Current Trends in U.S. Energy Production and Consumption

Figure 1.1: Total U.S. Direct Energy Consumption by sector in 2010.  Agriculture uses approximately 1 percent of total U.S. energy use (included with industrial uses section).  Source: U.S. Energy Information Administration, Annual Energy Review 2009, and Monthly Energy Review (June 2011), preliminary 2010 data. Retrieved from: http://www.eia.gov/energyexplained/index.cfm?page=us_energy_use

Figure 1.1: Total U.S. Direct Energy Consumption by sector in 2010. Agriculture uses approximately 1 percent of total U.S. energy use (included with industrial uses section). Source: U.S. Energy Information Administration, Annual Energy Review 2009, and Monthly Energy Review (June 2011), preliminary 2010 data. Retrieved from: http://www.eia.gov/energyexplained/index.cfm?page=us_energy_use

In the United States, industry and manufacturing, transportation, and commercial and residential sectors each use about a third of the total energy consumed (Figure 1.1). Farming operations use about 1 percent of the total energy consumed [7]. Approximately 92 percent of the energy used in the U.S. comes from non-renewable sources (coal, petroleum, nuclear and natural gas). Renewable energy (biomass, solar, wind, hydro) provides the other 9 percent (Figure 1.2).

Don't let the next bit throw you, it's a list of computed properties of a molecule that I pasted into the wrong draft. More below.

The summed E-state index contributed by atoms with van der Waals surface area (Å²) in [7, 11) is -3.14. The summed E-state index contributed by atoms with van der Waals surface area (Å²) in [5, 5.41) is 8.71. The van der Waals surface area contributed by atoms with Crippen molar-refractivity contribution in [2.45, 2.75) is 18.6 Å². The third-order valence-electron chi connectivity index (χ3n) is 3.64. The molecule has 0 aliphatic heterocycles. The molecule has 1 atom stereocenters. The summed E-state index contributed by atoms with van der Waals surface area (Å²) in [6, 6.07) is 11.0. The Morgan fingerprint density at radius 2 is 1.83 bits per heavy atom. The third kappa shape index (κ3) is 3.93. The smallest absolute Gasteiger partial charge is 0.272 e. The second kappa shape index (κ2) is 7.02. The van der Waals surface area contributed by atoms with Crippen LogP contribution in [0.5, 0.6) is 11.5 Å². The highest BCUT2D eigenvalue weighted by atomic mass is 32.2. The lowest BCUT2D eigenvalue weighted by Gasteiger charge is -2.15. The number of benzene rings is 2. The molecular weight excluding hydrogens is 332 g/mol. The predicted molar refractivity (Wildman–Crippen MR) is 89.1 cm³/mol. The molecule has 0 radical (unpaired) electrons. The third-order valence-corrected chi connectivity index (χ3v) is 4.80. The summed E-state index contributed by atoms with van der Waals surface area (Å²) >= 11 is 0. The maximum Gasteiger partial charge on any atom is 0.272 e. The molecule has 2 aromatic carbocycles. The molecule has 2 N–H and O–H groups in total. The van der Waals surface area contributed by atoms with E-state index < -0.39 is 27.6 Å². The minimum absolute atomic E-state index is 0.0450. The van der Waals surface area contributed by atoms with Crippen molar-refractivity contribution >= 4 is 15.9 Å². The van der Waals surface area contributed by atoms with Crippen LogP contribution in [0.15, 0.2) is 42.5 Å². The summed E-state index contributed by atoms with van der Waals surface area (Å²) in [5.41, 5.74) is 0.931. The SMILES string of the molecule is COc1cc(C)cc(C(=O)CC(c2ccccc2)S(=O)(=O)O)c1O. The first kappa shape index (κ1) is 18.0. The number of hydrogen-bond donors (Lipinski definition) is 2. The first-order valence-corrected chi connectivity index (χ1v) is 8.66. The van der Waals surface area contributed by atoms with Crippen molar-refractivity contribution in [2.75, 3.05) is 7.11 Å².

It is projected that by 2035 total energy use will increase, with the fossil fuel share decreasing slightly (from 84 percent to 78 percent) as renewable fuels increase (from 10 percent to 14 percent) (8). This projected fuel shift is due largely to changes in federal and state policies, including the Corporate Average Fuel Economy standard (CAFÉ), the Energy Independence and Security Act (EISA), Renewable Fuel Standards (RFS), Renewable Portfolio Standards (RPS) and the American Recovery and Reinvestment Act.

Among the fossil fuels, natural gas will play a much larger role in the future, as the U.S. has recently discovered vast new areas of natural gas (shale gas deposits) and economists are projecting very low prices for decades to come.

Coal will remain the dominant fuel source for electric energy production. Very few, if any, new coal plants will be built, but it is projected that coal use will increase gradually over this time as current coal facilities are used more intensively and old plants are shut down.

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